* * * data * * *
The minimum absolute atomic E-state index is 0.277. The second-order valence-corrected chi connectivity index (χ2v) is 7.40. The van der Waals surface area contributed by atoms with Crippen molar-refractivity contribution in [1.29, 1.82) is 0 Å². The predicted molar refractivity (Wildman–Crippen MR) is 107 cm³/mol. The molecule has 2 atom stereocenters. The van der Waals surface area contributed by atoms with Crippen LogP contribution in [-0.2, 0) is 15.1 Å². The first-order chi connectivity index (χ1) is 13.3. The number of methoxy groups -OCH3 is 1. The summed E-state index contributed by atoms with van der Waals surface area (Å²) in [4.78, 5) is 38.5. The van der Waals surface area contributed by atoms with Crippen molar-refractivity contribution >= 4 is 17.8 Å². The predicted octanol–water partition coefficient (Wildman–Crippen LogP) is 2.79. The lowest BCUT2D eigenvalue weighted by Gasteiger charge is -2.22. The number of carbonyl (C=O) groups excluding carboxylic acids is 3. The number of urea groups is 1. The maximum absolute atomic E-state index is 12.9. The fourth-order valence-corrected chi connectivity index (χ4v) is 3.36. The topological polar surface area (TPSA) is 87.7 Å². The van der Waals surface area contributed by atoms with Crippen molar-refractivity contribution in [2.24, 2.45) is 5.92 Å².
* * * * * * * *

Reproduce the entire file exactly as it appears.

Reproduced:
The minimum absolute atomic E-state index is 0.277. The second-order valence-corrected chi connectivity index (χ2v) is 7.40. The van der Waals surface area contributed by atoms with Crippen molar-refractivity contribution in [1.29, 1.82) is 0 Å². The predicted molar refractivity (Wildman–Crippen MR) is 107 cm³/mol. The molecule has 2 atom stereocenters. The van der Waals surface area contributed by atoms with Crippen LogP contribution in [-0.2, 0) is 15.1 Å². The first-order chi connectivity index (χ1) is 13.3. The number of methoxy groups -OCH3 is 1. The summed E-state index contributed by atoms with van der Waals surface area (Å²) in [4.78, 5) is 38.5. The van der Waals surface area contributed by atoms with Crippen molar-refractivity contribution >= 4 is 17.8 Å². The predicted octanol–water partition coefficient (Wildman–Crippen LogP) is 2.79. The lowest BCUT2D eigenvalue weighted by Gasteiger charge is -2.22. The number of carbonyl (C=O) groups excluding carboxylic acids is 3. The number of urea groups is 1. The maximum absolute atomic E-state index is 12.9. The fourth-order valence-corrected chi connectivity index (χ4v) is 3.36. The topological polar surface area (TPSA) is 87.7 Å². The van der Waals surface area contributed by atoms with Crippen molar-refractivity contribution in [2.24, 2.45) is 5.92 Å².